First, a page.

The president questioned if the rate of suicides in the Army was related to combat stress, and Preston told him that it had a minimal impact – about one-third of the soldiers who committed suicide had never deployed.  Analysis showed that failed relationships factored into 75 percent of the suicides.

            “Every case is a bizarre set of circumstances, and it’s multiple stressors in most cases,” Preston said.  “For all of us that are first-line supervisors, you may not know about all those stressors that are in a person’s life.”

            But despite the issues with stress and suicides, Preston told the president there was still good news in the cases of retention and recruiting. 

            “Soldiers wouldn’t continue to re-enlist and stay with the team if they didn’t believe in all the missions they were doing or they didn’t want to continue to be part of that band of brothers and sisters,” he said.

            He also noted the efforts “all of you out there who create a command climate where soldiers continue to want to re-enlist,” and that contributed to the Army reaching its retention goal two years ahead of schedule.

            The U.S. Army Recruiting Command has also “kept the pipeline full” of new recruits.

            Preston emphasized to the senior NCOs that a significant portion of a soldier’s growth and development – about 70 percent – happens in operational units. 

            “It’s what we learn on the job,” he said.  “It’s what we gain from mentors every day.  We learn not only from the commanders and superiors that we work for, but we also learn from our peers, and we also learn from our subordinates.”

            Self development and self study, such as monthly and quarterly boards, contribute to the process, and Preston has encouraged battalion commanders to sit on their own boards to look at the questions and overall focus.

            Life in the barracks is also an ideal opportunity for senior NCOs to teach and shape soldiers, Preston said.  For many of those young troops, it’s their first time away from home, and a visit to the barracks can help soldiers with everyday things like laundry and trash.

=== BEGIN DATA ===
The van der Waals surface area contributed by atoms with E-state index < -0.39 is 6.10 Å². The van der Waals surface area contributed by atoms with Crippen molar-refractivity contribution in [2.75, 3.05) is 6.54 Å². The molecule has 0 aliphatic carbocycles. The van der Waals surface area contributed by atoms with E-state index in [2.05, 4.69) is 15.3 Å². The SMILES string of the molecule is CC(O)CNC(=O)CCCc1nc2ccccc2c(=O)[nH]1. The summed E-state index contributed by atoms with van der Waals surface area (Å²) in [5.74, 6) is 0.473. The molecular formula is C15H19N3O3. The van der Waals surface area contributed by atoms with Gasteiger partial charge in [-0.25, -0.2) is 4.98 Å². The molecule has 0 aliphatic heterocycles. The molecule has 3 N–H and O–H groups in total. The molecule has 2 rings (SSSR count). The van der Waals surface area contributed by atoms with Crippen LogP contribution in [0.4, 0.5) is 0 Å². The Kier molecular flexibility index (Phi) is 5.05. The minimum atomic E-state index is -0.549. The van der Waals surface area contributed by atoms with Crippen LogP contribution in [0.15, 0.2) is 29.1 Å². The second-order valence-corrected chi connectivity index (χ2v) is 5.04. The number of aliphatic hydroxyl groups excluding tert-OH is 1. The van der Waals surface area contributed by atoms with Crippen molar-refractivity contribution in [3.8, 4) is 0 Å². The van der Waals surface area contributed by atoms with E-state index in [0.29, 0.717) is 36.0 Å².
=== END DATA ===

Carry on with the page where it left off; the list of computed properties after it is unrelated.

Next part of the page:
Soldiers on average spend about two years living in the barracks, so the education process shouldn’t be forgotten once they move into post housing on or off post.  Preston said a simple visit on a weekend would help NCOs and senior NCOs get a feel for how their soldiers are living at home – if post housing is adequate or if they are living in a bad section of town.

            This part of the education process is something that can’t really be taught at the schoolhouse, Preston said.  No unit has the same demographics, and the lives of soldiers vary across the Army.

            It all starts with the battalion command sergeants major and first sergeants who mentor and lead, he said.  It’s important for them to teach, and that example trickles down to senior NCOs, NCOs and finally younger soldiers.

TRADOC revamps NCO education process

            With the Army going to a unit rotational cycle of 15 months deployed followed 12 months at home, the U.S. Army Training and Doctrine Command (TRADOC) revamped its educational process to accommodate soldiers during their downtime. 

TRADOC Command Sgt. Maj. David Bruner
said NCOs are benefitting from new training initiatives as they are being empowered with more leadership positions and avenues to impact decisions.
        “If you’re deployed for 15 months and your dwell time is going to be 10 to 12 months … you really don’t want to come to one of our schools for 32 weeks,” said Command Sgt. Maj. John Sparks, USA, Ret., TRADOC’s former CSM, during an NCO professional development forum Oct. 6 at the Association of the United States Army’s Annual Meeting and Exposition.  “That’s almost cruel and unusual punishment to come to school during the time you should be spending with your family.”

      Sparks said in an attempt to reduce course lengths, it gave the leaders and educators in TRADOC the opportunity to look across the board at training programs, and they found “we just were not doing the right things.”  Soldiers were in training for too long, and the needs of the home units weren’t being addressed.